Yorgos Lanthimos’ “The Lobster” is a piece of performance art exploring the meaning of love.
Written by Greek writers Efthymis Filippou and Lanthimos and nominated for an Academy Award for best original screenplay, “The Lobster” is about a series of bizarre rituals in a dystopian society where uncoupled humans are harvested for blood and body parts and then transformed to spend the rest of their lives as an animal of their choice.
Couples get to live in the city and grow old together, but when a couple divorces or when a mate dies, their partners are checked into a painful purgatory of sorts.
That’s where this painstakingly long two-hour film begins: with David (Colin Farrell), a man recently separated from his wife of nearly 12 years.
Without time to grieve, David’s immediately checked into the hotel — where hospitality staff strip him of his clothing and monitor his moves.
Singles and couples are segregated here with couples on tennis courts and yachts while singles are quarantined to other single-designated areas. The catch: singles must find a partner with a similar physical feature within 45 days or else they will be forced to spend the rest of their lives as an animal.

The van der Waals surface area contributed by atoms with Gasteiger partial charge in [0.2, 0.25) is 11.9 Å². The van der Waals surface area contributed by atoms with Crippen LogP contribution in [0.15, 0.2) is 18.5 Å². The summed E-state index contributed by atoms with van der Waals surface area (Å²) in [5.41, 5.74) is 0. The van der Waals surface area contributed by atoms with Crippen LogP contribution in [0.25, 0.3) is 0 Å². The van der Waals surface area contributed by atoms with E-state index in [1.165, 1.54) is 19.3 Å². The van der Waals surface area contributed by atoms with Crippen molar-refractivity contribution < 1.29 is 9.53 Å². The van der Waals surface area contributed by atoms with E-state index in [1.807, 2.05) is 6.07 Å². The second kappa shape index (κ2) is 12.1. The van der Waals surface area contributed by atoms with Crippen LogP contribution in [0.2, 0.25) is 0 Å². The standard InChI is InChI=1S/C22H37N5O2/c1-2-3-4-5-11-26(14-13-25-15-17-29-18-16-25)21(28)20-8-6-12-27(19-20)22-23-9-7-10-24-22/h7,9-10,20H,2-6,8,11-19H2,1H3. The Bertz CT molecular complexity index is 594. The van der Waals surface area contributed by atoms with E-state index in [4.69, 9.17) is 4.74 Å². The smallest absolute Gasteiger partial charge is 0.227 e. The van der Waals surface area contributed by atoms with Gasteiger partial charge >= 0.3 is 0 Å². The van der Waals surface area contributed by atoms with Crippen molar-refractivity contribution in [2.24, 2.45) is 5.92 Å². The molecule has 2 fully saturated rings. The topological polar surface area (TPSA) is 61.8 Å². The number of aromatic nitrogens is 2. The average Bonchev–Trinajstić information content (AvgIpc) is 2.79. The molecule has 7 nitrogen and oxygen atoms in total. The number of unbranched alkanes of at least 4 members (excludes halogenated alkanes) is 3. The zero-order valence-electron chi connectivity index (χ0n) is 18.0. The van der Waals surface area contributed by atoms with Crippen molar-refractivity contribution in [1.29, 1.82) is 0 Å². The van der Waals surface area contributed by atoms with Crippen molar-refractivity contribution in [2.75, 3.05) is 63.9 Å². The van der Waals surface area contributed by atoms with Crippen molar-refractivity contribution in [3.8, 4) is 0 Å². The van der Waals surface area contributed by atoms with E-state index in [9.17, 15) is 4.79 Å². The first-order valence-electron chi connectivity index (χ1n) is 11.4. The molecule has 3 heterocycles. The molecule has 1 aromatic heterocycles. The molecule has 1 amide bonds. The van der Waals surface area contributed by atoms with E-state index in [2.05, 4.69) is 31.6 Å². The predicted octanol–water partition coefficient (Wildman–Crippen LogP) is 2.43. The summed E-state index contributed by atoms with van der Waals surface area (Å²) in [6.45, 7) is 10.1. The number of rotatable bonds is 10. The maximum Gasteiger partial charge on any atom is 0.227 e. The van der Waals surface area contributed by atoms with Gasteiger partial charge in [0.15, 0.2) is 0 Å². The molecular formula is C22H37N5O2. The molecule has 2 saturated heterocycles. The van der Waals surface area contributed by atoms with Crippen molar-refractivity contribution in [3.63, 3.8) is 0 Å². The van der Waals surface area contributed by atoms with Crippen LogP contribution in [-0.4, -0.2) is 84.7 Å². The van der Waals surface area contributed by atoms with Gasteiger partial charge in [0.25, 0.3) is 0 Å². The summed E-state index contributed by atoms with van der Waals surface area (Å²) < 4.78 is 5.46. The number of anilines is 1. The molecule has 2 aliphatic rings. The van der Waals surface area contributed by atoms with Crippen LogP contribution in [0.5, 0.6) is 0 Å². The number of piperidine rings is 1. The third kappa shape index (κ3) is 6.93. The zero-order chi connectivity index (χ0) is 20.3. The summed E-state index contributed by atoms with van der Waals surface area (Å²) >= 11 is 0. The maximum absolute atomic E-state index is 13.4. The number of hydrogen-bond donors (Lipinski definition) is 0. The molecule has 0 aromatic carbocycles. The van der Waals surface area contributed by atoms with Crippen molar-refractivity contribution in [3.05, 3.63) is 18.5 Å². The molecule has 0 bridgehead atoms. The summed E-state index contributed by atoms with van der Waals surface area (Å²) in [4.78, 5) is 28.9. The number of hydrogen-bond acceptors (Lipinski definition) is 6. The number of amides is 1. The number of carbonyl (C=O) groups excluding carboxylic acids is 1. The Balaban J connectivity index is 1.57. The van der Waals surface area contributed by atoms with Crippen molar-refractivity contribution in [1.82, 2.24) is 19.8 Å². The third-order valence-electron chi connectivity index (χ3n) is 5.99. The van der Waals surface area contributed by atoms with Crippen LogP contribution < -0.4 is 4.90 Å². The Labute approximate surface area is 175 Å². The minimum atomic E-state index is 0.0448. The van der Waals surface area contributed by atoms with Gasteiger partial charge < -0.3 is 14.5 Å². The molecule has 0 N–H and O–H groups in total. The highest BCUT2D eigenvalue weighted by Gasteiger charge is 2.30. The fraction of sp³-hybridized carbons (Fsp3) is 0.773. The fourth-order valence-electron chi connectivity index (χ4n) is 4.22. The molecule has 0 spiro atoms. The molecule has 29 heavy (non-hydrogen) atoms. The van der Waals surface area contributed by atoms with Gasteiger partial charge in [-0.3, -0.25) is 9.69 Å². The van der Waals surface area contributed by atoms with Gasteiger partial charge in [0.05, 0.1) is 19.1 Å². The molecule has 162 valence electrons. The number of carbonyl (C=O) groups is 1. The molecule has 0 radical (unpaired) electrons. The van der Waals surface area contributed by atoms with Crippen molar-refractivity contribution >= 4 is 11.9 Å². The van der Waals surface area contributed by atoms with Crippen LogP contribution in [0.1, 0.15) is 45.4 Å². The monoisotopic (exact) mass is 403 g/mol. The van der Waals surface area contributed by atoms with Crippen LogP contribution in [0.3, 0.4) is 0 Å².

Even if that isn’t enough pressure to find a suitable mate, singles are forced to watch propaganda on why coupledom is better. A wife can rescue a man from choking to death while a husband can protect a women from being raped.
Lanthimos film is a disconcerting journey because for much of the film, you feel lost — wandering a world without knowing its rules. The voice of your all-knowing narrator (Rachel Weisz) seems more focussed on bizarre details like the color of David’s shoes than helping you understand. Just when you begin to get your bearings though, you hear three unnerving cords that make your whole body tense.
“The Lobster” is a frustrating experience — as if you were a puppet guided by a cruel and whimsical god. This one, Lanthimos, sends your ship to whirlpools and sharp rocks. You survive and persevere, somehow, but even if loneliness isn’t torturous enough, perhaps love is just as absurd.
“The Lobster” was directed by Yorgos Lanthimos and written by Efthymis Filippou and Lanthimos. The film was nominated for an Academy Award for best original screenplay.